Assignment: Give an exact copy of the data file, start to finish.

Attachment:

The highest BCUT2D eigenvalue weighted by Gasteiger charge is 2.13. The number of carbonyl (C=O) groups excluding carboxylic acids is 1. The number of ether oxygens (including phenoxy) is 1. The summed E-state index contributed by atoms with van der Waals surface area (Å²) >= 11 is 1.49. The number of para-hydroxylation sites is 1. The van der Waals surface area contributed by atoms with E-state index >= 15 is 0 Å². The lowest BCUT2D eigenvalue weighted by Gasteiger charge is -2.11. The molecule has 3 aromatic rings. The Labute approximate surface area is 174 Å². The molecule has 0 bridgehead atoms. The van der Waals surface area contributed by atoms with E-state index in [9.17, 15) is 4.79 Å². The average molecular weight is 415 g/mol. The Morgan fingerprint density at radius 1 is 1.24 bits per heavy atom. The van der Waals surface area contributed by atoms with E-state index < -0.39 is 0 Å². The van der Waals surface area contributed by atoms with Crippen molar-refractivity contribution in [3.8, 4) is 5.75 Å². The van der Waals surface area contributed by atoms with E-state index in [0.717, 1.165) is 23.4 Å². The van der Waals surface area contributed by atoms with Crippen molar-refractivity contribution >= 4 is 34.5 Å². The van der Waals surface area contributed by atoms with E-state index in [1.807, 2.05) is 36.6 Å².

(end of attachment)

The highest BCUT2D eigenvalue weighted by Gasteiger charge is 2.13. The number of carbonyl (C=O) groups excluding carboxylic acids is 1. The number of ether oxygens (including phenoxy) is 1. The summed E-state index contributed by atoms with van der Waals surface area (Å²) >= 11 is 1.49. The number of para-hydroxylation sites is 1. The van der Waals surface area contributed by atoms with E-state index >= 15 is 0 Å². The lowest BCUT2D eigenvalue weighted by Gasteiger charge is -2.11. The molecule has 3 aromatic rings. The Labute approximate surface area is 174 Å². The molecule has 0 bridgehead atoms. The van der Waals surface area contributed by atoms with E-state index in [9.17, 15) is 4.79 Å². The average molecular weight is 415 g/mol. The Morgan fingerprint density at radius 1 is 1.24 bits per heavy atom. The van der Waals surface area contributed by atoms with E-state index < -0.39 is 0 Å². The van der Waals surface area contributed by atoms with Crippen molar-refractivity contribution in [3.8, 4) is 5.75 Å². The van der Waals surface area contributed by atoms with E-state index in [0.717, 1.165) is 23.4 Å². The van der Waals surface area contributed by atoms with Crippen molar-refractivity contribution >= 4 is 34.5 Å². The van der Waals surface area contributed by atoms with E-state index in [1.807, 2.05) is 36.6 Å².